One thing I have noticed here in Fredericksburg (and I assume it is like this everywhere): They no longer build "starter homes". As a teen I worked for a company that built them (1200 square foot, 1 floor) and marketed them to newlyweds. I don't remember the cost but they were fairly cheap. Now it seems the only thing being built is the mcmansion; 3 or 4 stories of huge house on a .25/.5 acre lot. Not much yard; you fart in bed and the neighbors will hear it. Thank God this house has 5 acres that go with it.


This
Plus the new homeowners had to put down 20% to get the loan. Today you can move in with zero down and get more credit because you "own" a home. And people aren't satisfied unless they outfit the place with all the latest and greatest, God forbid that my home doesn't have granite countertops, all new stainless steel appliances, 60" flat screen on the wall.
 
2014-03-11 11:10:48 AM
Spain and some other nations should actually declare a shooting war on several Wall Street firms that passed on bundled mortgage commercial paper worth less than bogus.

I mean actually drag them out in the street shooting war .. with real bullets ..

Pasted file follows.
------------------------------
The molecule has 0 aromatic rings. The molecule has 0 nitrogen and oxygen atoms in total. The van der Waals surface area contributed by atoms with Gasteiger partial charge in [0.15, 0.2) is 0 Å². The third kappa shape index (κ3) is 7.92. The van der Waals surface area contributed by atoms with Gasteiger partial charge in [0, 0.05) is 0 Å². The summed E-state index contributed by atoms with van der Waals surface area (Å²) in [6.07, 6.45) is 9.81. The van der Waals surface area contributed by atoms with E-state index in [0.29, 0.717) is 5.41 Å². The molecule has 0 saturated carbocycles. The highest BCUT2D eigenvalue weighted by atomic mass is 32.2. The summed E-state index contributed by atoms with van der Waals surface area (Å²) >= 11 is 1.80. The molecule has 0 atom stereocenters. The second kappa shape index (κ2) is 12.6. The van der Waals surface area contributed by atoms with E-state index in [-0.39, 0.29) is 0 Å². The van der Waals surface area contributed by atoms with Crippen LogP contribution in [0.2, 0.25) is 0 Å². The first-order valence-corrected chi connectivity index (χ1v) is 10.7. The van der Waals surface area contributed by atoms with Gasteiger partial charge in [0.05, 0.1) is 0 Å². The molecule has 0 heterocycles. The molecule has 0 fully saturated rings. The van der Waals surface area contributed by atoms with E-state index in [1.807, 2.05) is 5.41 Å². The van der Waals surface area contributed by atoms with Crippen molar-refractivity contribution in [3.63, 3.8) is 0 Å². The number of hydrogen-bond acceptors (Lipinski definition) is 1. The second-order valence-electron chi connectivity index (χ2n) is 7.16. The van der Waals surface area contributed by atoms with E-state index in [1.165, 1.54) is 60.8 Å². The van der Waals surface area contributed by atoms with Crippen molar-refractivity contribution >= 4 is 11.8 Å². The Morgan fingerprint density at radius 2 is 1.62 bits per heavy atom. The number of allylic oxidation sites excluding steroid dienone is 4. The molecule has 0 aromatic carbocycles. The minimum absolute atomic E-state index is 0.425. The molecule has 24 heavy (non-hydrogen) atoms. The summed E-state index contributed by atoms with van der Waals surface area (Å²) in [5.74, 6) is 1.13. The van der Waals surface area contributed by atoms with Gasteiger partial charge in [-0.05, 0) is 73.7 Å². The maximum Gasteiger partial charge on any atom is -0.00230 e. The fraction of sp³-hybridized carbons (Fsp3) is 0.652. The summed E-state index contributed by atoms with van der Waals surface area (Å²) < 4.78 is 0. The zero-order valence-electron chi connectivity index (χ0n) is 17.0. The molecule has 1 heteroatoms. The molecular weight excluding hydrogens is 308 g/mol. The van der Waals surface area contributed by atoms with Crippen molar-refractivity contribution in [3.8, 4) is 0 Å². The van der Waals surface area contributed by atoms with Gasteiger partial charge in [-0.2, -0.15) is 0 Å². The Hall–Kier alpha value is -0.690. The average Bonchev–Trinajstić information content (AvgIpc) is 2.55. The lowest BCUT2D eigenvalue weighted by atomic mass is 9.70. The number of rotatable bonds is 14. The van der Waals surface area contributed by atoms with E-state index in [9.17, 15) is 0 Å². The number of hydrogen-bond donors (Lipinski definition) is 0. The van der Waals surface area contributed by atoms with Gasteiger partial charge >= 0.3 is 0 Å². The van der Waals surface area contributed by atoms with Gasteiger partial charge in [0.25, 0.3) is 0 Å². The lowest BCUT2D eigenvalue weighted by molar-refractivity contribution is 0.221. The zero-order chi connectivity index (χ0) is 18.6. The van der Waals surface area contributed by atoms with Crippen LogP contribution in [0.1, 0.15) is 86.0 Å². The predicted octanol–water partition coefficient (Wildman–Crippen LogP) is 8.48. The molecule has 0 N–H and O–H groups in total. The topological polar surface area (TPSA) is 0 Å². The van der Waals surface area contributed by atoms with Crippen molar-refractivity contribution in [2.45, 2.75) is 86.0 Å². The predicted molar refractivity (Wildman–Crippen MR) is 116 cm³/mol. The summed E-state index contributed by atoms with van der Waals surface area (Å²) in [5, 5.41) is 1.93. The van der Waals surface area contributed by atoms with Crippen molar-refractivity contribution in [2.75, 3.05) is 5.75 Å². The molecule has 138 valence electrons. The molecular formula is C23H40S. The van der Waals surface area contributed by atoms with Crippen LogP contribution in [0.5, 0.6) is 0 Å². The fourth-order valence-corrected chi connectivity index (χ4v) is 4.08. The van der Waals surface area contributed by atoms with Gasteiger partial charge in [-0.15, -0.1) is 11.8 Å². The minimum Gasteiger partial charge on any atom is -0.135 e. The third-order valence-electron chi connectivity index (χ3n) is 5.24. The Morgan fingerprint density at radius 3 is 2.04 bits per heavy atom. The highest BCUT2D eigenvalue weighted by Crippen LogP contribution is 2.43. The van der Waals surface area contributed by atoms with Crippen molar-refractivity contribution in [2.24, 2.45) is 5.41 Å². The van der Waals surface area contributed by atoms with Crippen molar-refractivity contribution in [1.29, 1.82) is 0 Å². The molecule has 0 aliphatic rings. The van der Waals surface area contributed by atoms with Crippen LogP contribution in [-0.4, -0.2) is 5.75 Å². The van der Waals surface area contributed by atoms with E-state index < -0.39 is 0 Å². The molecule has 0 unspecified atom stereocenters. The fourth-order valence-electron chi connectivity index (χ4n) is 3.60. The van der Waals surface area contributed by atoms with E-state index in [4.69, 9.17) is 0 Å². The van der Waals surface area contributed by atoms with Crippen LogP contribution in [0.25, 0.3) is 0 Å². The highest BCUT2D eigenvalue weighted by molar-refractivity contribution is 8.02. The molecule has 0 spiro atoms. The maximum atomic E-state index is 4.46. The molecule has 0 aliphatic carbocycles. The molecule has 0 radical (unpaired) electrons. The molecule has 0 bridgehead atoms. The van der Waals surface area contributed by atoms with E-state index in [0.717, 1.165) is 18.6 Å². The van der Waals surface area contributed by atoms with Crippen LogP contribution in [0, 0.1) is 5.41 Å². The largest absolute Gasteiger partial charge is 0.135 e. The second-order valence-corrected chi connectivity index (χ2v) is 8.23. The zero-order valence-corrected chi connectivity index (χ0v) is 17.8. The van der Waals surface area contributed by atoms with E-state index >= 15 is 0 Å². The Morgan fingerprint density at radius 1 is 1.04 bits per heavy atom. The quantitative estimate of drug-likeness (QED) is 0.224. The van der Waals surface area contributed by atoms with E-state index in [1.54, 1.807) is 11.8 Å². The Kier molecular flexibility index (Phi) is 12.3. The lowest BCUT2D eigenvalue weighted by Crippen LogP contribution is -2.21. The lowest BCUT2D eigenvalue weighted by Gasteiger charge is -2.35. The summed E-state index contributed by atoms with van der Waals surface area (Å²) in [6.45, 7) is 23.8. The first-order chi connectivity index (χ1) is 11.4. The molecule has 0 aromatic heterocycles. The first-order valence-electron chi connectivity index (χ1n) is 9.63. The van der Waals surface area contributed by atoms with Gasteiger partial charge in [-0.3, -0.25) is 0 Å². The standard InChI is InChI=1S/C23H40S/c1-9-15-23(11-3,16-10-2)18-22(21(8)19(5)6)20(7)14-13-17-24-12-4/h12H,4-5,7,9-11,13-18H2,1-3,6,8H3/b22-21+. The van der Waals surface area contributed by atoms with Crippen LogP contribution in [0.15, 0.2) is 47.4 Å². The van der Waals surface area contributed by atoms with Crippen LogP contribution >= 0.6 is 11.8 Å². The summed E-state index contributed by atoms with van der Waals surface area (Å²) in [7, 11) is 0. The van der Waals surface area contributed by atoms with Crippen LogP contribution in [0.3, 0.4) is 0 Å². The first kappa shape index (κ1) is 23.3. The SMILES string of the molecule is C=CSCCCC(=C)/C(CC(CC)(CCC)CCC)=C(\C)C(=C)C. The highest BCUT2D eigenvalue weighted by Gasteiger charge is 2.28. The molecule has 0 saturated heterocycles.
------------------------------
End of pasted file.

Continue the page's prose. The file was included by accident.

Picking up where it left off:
2014-03-11 11:11:10 AM

akula: SphericalTime: I'm sorry, I just can't blame people for going to their banks and asking, "Hey, can I get a loan and for how much?" And then getting screwed for not understanding the technical language the banks used to screw them.

I can. Reason being, I've taken out mortgages. I've read the documents- every damned line. I remember seeing these interest only ARM option mortgages being offered... even a couple years before the bubble burst, I thought "What a farking stupid idea!"

The only way you could avoid knowing what you were doing was by completely ignoring everything you are signing and assuming that the lender has your best interests in mind. That's a pretty oblivious way to go through life. The only folks I had sympathy for were the ones who had been caught up on things, they did live below their means, but when everything tanked they lost jobs and suddenly their means were extremely meager. That isn't their fault. But we'd seen numerous people with $400,000+ houses, two $50,000 vehicles, a boat, etc. all parked outside. I knew they were going to suffer because we make a decent income and we couldn't afford all that. They had to be in debt up to their eyeballs; one hiccup in the economy and they were farked. That's exactly what happened.